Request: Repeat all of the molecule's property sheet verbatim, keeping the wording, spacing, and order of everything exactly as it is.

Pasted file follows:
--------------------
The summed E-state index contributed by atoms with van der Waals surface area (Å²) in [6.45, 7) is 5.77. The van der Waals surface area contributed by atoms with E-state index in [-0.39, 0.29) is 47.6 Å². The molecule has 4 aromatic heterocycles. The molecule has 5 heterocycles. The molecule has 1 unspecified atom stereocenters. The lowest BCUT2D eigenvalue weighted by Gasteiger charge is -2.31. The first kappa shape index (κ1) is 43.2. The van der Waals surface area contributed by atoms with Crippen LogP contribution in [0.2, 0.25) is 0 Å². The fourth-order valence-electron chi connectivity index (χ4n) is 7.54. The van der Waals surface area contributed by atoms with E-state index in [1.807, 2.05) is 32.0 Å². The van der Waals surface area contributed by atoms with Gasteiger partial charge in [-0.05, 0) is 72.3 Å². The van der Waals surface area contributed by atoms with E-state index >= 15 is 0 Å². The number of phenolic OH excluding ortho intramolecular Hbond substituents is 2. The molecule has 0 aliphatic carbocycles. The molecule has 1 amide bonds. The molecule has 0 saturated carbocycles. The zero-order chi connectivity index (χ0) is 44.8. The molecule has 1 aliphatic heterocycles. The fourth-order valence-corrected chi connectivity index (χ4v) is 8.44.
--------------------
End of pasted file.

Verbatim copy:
The summed E-state index contributed by atoms with van der Waals surface area (Å²) in [6.45, 7) is 5.77. The van der Waals surface area contributed by atoms with E-state index in [-0.39, 0.29) is 47.6 Å². The molecule has 4 aromatic heterocycles. The molecule has 5 heterocycles. The molecule has 1 unspecified atom stereocenters. The lowest BCUT2D eigenvalue weighted by Gasteiger charge is -2.31. The first kappa shape index (κ1) is 43.2. The van der Waals surface area contributed by atoms with Crippen LogP contribution in [0.2, 0.25) is 0 Å². The fourth-order valence-electron chi connectivity index (χ4n) is 7.54. The van der Waals surface area contributed by atoms with E-state index in [1.807, 2.05) is 32.0 Å². The van der Waals surface area contributed by atoms with Gasteiger partial charge in [-0.05, 0) is 72.3 Å². The van der Waals surface area contributed by atoms with E-state index >= 15 is 0 Å². The number of phenolic OH excluding ortho intramolecular Hbond substituents is 2. The molecule has 0 aliphatic carbocycles. The molecule has 1 amide bonds. The molecule has 0 saturated carbocycles. The zero-order chi connectivity index (χ0) is 44.8. The molecule has 1 aliphatic heterocycles. The fourth-order valence-corrected chi connectivity index (χ4v) is 8.44.